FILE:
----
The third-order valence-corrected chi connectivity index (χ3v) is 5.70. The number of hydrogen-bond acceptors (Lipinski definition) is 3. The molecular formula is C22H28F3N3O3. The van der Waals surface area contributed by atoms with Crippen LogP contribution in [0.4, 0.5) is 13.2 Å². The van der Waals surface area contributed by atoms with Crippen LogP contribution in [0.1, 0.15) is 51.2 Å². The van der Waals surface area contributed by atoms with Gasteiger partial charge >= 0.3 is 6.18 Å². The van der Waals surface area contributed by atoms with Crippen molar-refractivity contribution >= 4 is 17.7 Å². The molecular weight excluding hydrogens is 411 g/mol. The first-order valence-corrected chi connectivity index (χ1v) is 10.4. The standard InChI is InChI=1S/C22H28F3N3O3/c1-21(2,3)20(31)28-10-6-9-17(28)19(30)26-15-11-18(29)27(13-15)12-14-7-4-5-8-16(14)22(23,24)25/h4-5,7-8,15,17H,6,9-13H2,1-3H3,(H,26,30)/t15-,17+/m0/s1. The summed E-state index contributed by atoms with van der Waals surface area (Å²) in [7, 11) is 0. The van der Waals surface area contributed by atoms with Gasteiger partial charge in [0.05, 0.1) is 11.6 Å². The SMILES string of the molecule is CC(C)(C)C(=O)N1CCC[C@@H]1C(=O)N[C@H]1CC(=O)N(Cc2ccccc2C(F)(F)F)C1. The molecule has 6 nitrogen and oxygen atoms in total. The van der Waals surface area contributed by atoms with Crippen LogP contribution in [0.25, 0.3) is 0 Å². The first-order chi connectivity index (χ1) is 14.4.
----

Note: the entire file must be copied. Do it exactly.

The third-order valence-corrected chi connectivity index (χ3v) is 5.70. The number of hydrogen-bond acceptors (Lipinski definition) is 3. The molecular formula is C22H28F3N3O3. The van der Waals surface area contributed by atoms with Crippen LogP contribution in [0.4, 0.5) is 13.2 Å². The van der Waals surface area contributed by atoms with Crippen LogP contribution in [0.1, 0.15) is 51.2 Å². The van der Waals surface area contributed by atoms with Gasteiger partial charge >= 0.3 is 6.18 Å². The van der Waals surface area contributed by atoms with Crippen molar-refractivity contribution >= 4 is 17.7 Å². The molecular weight excluding hydrogens is 411 g/mol. The first-order valence-corrected chi connectivity index (χ1v) is 10.4. The standard InChI is InChI=1S/C22H28F3N3O3/c1-21(2,3)20(31)28-10-6-9-17(28)19(30)26-15-11-18(29)27(13-15)12-14-7-4-5-8-16(14)22(23,24)25/h4-5,7-8,15,17H,6,9-13H2,1-3H3,(H,26,30)/t15-,17+/m0/s1. The summed E-state index contributed by atoms with van der Waals surface area (Å²) in [7, 11) is 0. The van der Waals surface area contributed by atoms with Gasteiger partial charge in [0.05, 0.1) is 11.6 Å². The SMILES string of the molecule is CC(C)(C)C(=O)N1CCC[C@@H]1C(=O)N[C@H]1CC(=O)N(Cc2ccccc2C(F)(F)F)C1. The molecule has 6 nitrogen and oxygen atoms in total. The van der Waals surface area contributed by atoms with Crippen LogP contribution in [0.25, 0.3) is 0 Å². The first-order chi connectivity index (χ1) is 14.4.